Naming Rainbows

Living in the area around Allentown-Bethlehem-Easton (ABE, in airport parlance), one can’t help but be aware that Crayola is based in the E sector.  We visited the Crayola Experience while still residents of New Jersey and if there’s any place that smells like childhood this was it.  One of the truly interesting aspect of Crayola is that it defined specific shades of color.  Or at least Crayola’s version of it.  Many of us have pretty clear ideas about the basic six colors: red, orange, yellow, green, blue, and purple.  Sure, they added “indigo” to make it into a pronounceable name, and changed purple to “violet” to give us the standard seven, but this illustrates the point that I’m making—colors are somewhat relative.  Try to get anyone to describe, famously, puce (which I’ve learned is French for “fleas”).

A friend has recently been sharing stories from a book on the origins of color names (Secret Lives of Colors by Kassia St Clair), from which I learned about puce.  Although I haven’t read the book myself, it has become clear that colors indicate different things to different people.  All of this reminded me of a crisis I faced in my youth.  One of my teachers in middle school, in physics class, mentioned that not all people perceived the same color in the same way.  Or at least there’s no way to know whether they do or not.  Perhaps, he suggested, everyone has the same favorite color, but what they call it is different.  While the latter point seems unlikely, I took to heart that not everyone sees things the same way.  The same dilemma came back to me as my friend showed me various colors and said that her idea of what that color name designated was something quite different.

As in much of what I write, there are metaphors and analogies active here.  A paradox of religions is the great variety among them combined with the certainty that one’s own alone is “the truth.”  And all religious believers tend to be certain that theirs is true.  Like the color names we learn as children, we seldom grow up to question what we were told in our youth.  Some religions appeal to adult converts, but most people stay close to the orthodoxies of their youth.  Religions, like colors names, are a matter of consensus, for there are any number of shades and hues, and what we decide to name them is not revealed from on high.  They do, however, give the world considerable color.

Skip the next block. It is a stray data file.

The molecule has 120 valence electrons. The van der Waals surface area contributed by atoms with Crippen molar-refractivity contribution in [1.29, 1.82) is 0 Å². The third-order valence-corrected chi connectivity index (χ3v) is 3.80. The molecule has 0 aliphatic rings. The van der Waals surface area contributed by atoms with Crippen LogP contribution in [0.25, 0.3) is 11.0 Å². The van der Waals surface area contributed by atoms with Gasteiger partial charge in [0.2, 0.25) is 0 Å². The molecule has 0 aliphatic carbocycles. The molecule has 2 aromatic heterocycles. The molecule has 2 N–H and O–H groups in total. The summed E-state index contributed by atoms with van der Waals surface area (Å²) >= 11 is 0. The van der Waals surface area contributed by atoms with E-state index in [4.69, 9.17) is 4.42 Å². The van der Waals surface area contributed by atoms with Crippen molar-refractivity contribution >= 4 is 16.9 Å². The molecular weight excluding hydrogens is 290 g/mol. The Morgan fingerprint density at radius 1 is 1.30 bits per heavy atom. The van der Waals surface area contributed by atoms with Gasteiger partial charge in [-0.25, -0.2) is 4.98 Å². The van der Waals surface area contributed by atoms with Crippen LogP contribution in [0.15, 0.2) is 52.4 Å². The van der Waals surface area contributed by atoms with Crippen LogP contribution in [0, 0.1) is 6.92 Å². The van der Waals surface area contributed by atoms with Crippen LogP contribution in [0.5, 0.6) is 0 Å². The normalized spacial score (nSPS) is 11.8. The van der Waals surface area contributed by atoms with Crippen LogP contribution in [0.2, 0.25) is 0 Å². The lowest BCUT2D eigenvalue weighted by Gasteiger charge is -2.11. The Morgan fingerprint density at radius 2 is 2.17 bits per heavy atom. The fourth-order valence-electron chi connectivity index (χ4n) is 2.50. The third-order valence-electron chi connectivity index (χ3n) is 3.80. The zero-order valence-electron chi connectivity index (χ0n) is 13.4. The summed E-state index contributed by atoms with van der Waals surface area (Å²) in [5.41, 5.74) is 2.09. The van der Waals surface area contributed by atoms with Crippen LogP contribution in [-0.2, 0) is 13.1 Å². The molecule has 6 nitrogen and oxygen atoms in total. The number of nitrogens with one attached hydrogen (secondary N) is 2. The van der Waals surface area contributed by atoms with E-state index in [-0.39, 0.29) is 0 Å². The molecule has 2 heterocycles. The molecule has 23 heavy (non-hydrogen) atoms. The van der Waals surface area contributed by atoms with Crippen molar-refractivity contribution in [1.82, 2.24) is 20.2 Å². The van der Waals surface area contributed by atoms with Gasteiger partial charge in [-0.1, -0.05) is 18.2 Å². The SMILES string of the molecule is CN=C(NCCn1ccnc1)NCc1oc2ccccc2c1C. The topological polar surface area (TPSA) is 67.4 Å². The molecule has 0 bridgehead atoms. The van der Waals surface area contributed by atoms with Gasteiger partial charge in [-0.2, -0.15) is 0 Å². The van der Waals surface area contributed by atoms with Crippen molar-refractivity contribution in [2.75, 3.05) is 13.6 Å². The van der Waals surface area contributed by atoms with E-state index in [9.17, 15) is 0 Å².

Veni Creator Spiritus

Over 100 billion have been made. Not McDonald’s hamburgers, this time, but Crayola crayons. For many of us, Crayola is one of the distinct scents of childhood, and the vibrant colors Binney and Smith offered were inexpensive keys to creative expression. After a visit to the Crayola Experience in Easton, Pennsylvania over the weekend, I began to wonder how society might have changed due to the introduction of the inexpensive crayon. Reading about childhood in the Victorian era often feels like a Dickensian bleak view of want and wasting. Children learned their lessons in school, when they went to school, in black and white. The world of color was visible to them, but not ready to hand for representation. Maybe I’m under the spell of that Crayola smell again, but I wonder how giving a child a box of color changed the way the world was perceived.

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The Crayola Experience, like the showcase of Hershey, Pennsylvania, is not a factory tour. You’re not shown the inside of the place of business, but rather the public facing side of capitalism: the part that makes you want to buy. Even after the kids are grown. Nevertheless, the experience is one of wonder and imagination for young and old alike. Art is a deeply personal form of expression. Even as I sat at a low, brightly primary-colored table, shading away on my picture, I didn’t want anyone else to see it. This was my own self-expression. On the wall were quotes from children who were not quite so damaged as me, declaring why they decided to color the cow purple or the horse green.

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To participate in some of the activities you need to cash in a token; admission gives you three and more are available for purchase. The motto on the tokens is “In creativity we trust.” It is a motto that I can live with, for it seems that creativity is the realm of the divine. Otherwise, I find it difficult to fathom why a few hours amid such a juvenile pastime could be so utterly satisfying. It’s as if the rainbow, a religious symbol of my childhood, had been fractured out into countless variations and captured in wax for the expression of my soul. Breathing deeply of that paraffin recipe, I think how only the other major aroma of childhood—that of Play-Doh—can take me back to fantasies of innocent hours where the world demands nothing of you beyond being who you are. How quickly that grace period ends. And yet, for a few dollars we can go back for an hour or two, and remember what it was like to create entire worlds.